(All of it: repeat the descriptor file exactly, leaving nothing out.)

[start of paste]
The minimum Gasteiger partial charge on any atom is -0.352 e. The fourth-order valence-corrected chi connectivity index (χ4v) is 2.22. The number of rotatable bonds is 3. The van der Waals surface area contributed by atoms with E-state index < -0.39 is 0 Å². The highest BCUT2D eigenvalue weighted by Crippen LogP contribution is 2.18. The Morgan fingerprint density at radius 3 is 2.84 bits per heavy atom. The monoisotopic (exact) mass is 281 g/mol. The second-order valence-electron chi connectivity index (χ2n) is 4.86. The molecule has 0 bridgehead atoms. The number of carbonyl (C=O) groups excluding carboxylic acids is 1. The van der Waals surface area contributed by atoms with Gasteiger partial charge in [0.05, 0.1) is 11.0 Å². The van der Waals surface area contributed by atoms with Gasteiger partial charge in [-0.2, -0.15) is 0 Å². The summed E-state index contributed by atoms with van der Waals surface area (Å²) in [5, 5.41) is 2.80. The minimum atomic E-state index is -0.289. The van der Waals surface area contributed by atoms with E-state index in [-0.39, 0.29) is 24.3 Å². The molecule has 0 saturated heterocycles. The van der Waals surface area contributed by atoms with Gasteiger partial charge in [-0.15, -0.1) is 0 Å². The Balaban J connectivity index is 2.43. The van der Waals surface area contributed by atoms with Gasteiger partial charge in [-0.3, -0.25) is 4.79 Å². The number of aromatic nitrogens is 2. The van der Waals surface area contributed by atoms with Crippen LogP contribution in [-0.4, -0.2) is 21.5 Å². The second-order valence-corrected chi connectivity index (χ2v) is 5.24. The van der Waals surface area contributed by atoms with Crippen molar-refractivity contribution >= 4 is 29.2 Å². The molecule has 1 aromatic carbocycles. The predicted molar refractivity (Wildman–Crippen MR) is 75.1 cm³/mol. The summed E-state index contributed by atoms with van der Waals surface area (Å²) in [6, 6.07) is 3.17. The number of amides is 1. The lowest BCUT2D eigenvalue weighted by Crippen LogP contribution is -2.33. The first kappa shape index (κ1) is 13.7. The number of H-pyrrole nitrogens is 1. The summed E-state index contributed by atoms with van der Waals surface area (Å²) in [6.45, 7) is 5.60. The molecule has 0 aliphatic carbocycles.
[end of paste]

The minimum Gasteiger partial charge on any atom is -0.352 e. The fourth-order valence-corrected chi connectivity index (χ4v) is 2.22. The number of rotatable bonds is 3. The van der Waals surface area contributed by atoms with E-state index < -0.39 is 0 Å². The highest BCUT2D eigenvalue weighted by Crippen LogP contribution is 2.18. The Morgan fingerprint density at radius 3 is 2.84 bits per heavy atom. The monoisotopic (exact) mass is 281 g/mol. The second-order valence-electron chi connectivity index (χ2n) is 4.86. The molecule has 0 bridgehead atoms. The number of carbonyl (C=O) groups excluding carboxylic acids is 1. The van der Waals surface area contributed by atoms with Gasteiger partial charge in [0.05, 0.1) is 11.0 Å². The van der Waals surface area contributed by atoms with Gasteiger partial charge in [-0.2, -0.15) is 0 Å². The summed E-state index contributed by atoms with van der Waals surface area (Å²) in [5, 5.41) is 2.80. The minimum atomic E-state index is -0.289. The van der Waals surface area contributed by atoms with E-state index in [-0.39, 0.29) is 24.3 Å². The molecule has 0 saturated heterocycles. The van der Waals surface area contributed by atoms with Gasteiger partial charge in [-0.15, -0.1) is 0 Å². The Balaban J connectivity index is 2.43. The van der Waals surface area contributed by atoms with Gasteiger partial charge in [-0.3, -0.25) is 4.79 Å². The number of aromatic nitrogens is 2. The van der Waals surface area contributed by atoms with Crippen LogP contribution in [-0.4, -0.2) is 21.5 Å². The second-order valence-corrected chi connectivity index (χ2v) is 5.24. The van der Waals surface area contributed by atoms with Crippen molar-refractivity contribution >= 4 is 29.2 Å². The molecule has 1 aromatic carbocycles. The predicted molar refractivity (Wildman–Crippen MR) is 75.1 cm³/mol. The summed E-state index contributed by atoms with van der Waals surface area (Å²) in [6, 6.07) is 3.17. The number of amides is 1. The lowest BCUT2D eigenvalue weighted by Crippen LogP contribution is -2.33. The first kappa shape index (κ1) is 13.7. The number of H-pyrrole nitrogens is 1. The summed E-state index contributed by atoms with van der Waals surface area (Å²) in [6.45, 7) is 5.60. The molecule has 0 aliphatic carbocycles.